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“Rosie Barter, from Perth Western Australia, an excerpt from my Memoir (September1963).
I remember waking in my sleeping bag on that stony path along the sea cliff of Hydra. A full moon, thin as paper, clung to an ink-washed sky and, from the Aegean far below, a sheet of ocean mist rose up and faded into dawn’s ether.
Shit! What would I do now, without passport, money, boyfriend? I had nothing — just a backpack of dirty clothes, a diary and some maps. The stones had worked their misery into my back and my hipbones. I sat up in the bag and stretched out my arms. With cramped fingers I cracked my neck and pummelled my shoulders. Last night’s ouzo had left my palate bald. My mind was brittle with loss and betrayal.
A goat bell clunked close by; became a clatter, a cacophony. A bustle of golden shagpile rugs skittered past on high-heeled hoofs, swollen udders swaying to the jangle of brass jewellery. Behind them, playing on a tin whistle leapt a shrivelled little man with a huge moustache. His feet were in rags bound with twine, his body cloaked with striped rough weave. He pranced around me in a circle, whiffling his sweet crazy song. Crouching at my feet, he grinned his gums wide. He pulled out a white cheese wrapped in muslin, a crust of bread and a fist of olives in a fig leaf. Then he laid them before me on a flat stone, poured water from a skin bag into a tin cup.
“Yia senna. Yia senna,” he croaked. “For you.”
I scooped the crust deep into the soft cheese, grateful in my eagerness.
The goat man scampered up the rise to sit cross-legged against a rock. Three long sonorous notes sounded from his whistle. The goats stopped still, put their heads down and nuzzled at the grim gorse. The old man folded his arms, closed his eyes. In my mouth was the tang of olives and the stony taste of water.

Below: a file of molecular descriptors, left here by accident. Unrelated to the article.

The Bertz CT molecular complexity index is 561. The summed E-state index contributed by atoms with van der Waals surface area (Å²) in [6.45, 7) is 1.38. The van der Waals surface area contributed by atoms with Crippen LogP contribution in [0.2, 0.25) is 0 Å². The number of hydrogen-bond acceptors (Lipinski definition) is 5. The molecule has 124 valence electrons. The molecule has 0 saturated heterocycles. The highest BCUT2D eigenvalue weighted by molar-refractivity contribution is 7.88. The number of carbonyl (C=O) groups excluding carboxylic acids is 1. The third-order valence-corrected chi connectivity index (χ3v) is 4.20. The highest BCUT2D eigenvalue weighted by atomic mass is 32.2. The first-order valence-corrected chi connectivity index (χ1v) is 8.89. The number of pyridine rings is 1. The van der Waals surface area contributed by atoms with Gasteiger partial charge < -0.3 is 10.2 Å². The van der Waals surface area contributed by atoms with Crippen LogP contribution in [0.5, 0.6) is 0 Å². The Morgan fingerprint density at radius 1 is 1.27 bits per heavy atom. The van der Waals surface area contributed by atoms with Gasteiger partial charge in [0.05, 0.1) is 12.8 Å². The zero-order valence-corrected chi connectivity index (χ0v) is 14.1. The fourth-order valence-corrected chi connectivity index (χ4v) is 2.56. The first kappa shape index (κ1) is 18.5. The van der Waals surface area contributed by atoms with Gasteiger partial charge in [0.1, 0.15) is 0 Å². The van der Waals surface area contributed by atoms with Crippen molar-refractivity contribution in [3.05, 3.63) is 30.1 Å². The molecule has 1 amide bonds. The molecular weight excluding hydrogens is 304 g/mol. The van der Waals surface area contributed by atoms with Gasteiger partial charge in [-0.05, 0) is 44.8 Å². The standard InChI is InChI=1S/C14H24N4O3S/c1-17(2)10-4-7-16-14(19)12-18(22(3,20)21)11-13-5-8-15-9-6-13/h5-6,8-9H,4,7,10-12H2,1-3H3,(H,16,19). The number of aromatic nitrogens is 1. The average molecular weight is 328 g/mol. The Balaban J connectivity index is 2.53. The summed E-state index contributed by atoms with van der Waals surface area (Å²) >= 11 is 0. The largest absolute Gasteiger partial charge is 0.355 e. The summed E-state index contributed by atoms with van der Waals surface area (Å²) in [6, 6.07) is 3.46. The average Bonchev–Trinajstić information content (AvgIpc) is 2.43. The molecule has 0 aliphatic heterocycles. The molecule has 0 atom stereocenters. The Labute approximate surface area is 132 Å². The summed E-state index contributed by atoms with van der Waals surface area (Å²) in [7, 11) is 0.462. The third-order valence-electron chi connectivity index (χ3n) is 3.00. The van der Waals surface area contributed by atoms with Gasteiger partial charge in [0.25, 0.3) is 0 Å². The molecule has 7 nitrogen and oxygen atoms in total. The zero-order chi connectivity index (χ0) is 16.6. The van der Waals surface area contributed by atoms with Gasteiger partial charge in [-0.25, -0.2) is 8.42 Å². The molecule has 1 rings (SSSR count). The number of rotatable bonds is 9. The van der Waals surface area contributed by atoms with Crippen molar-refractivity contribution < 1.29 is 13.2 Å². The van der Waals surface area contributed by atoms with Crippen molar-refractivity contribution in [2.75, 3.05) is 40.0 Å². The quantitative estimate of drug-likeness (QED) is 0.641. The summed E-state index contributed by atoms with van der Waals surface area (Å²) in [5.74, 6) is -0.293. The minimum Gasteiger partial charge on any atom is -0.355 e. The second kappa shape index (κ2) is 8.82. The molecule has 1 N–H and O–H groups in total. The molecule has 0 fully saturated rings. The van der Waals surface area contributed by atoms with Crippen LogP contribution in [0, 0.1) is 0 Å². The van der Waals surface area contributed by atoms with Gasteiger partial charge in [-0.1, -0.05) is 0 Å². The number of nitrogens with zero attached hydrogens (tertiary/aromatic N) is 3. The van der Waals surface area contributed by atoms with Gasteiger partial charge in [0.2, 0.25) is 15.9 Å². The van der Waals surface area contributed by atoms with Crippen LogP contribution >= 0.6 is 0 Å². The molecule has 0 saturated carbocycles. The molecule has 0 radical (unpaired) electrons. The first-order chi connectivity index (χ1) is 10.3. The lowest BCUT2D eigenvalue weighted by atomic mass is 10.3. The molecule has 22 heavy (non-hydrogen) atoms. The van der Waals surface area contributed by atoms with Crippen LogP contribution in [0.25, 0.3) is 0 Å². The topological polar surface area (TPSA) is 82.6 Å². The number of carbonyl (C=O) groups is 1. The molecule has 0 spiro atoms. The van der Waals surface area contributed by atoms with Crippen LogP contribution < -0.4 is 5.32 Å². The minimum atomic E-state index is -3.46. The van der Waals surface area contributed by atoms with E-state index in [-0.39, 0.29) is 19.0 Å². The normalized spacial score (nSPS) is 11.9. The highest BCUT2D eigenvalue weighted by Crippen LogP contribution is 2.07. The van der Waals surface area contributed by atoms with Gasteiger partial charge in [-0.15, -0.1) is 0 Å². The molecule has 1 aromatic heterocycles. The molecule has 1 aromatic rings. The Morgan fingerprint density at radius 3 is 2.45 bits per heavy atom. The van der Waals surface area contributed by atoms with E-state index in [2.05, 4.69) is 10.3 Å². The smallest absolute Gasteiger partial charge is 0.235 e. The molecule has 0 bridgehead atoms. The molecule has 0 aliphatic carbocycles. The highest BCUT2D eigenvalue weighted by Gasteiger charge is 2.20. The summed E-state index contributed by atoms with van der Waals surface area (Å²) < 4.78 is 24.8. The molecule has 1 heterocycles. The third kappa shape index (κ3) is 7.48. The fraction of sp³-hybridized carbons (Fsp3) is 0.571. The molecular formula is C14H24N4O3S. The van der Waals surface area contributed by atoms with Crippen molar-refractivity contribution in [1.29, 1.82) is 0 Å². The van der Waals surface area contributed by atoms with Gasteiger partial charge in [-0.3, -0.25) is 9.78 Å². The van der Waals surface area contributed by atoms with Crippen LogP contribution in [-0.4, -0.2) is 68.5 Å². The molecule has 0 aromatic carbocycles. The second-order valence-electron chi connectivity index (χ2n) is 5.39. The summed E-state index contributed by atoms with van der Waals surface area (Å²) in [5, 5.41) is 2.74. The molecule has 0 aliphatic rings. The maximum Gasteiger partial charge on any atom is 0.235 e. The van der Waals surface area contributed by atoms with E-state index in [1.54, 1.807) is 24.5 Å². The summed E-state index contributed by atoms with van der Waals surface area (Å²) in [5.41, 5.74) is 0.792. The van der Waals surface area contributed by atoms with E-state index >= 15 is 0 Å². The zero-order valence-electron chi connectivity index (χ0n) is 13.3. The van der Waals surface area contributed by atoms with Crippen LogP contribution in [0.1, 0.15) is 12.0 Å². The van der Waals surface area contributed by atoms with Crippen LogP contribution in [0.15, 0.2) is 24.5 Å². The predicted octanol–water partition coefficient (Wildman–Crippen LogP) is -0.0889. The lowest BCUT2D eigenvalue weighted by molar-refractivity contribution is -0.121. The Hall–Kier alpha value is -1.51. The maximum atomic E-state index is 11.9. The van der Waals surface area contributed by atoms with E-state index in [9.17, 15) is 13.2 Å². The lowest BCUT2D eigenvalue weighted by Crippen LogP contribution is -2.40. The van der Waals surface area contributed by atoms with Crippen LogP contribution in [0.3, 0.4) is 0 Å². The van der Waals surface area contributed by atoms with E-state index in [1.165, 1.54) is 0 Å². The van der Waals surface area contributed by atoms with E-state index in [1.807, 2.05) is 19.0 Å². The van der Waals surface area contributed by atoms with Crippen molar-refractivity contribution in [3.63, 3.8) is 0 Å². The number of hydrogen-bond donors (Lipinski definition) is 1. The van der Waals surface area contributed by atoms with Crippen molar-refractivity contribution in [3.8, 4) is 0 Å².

I sat, absorbed into an endless violet-skinned sea, slit by the wake of a far-off fishing boat returning to port, the soft winnowing of its engine the only sound in the world. Having nothing, I had everything. What did it matter that I would not now reach my grandfather’s island?
In that moment even loss and betrayal became ordinary.”
ABOUT ROSIE BARTER:
“First published in The Daily News at age six, my chicken sketch and Easter poem both won the two-shilling book voucher prizes.
Dilemma: artist or writer?
Later, refusing to submit to high school’s tedium, I escaped to art school. There I prospered, graduated, worked in local design studios and then in Swinging London. I returned to teach design at WAIT/Curtin Uni for 24 years. A health scare redirected my pen from large expressive drawings to pages of neat words. Now, a late-life writer, I am completing a memoir about my Greek grandfather. Nurtured by an awesome Varuna week [November 2011] and Patti Miller’s wisdom with Joyce Kornblatt’s enlivening insights, I am on track at last.” Rosie Barter
Short stories published in indigo volumes 2, 4 & 6
Short story Crossing broadcast ABC Radio National Short Story Program
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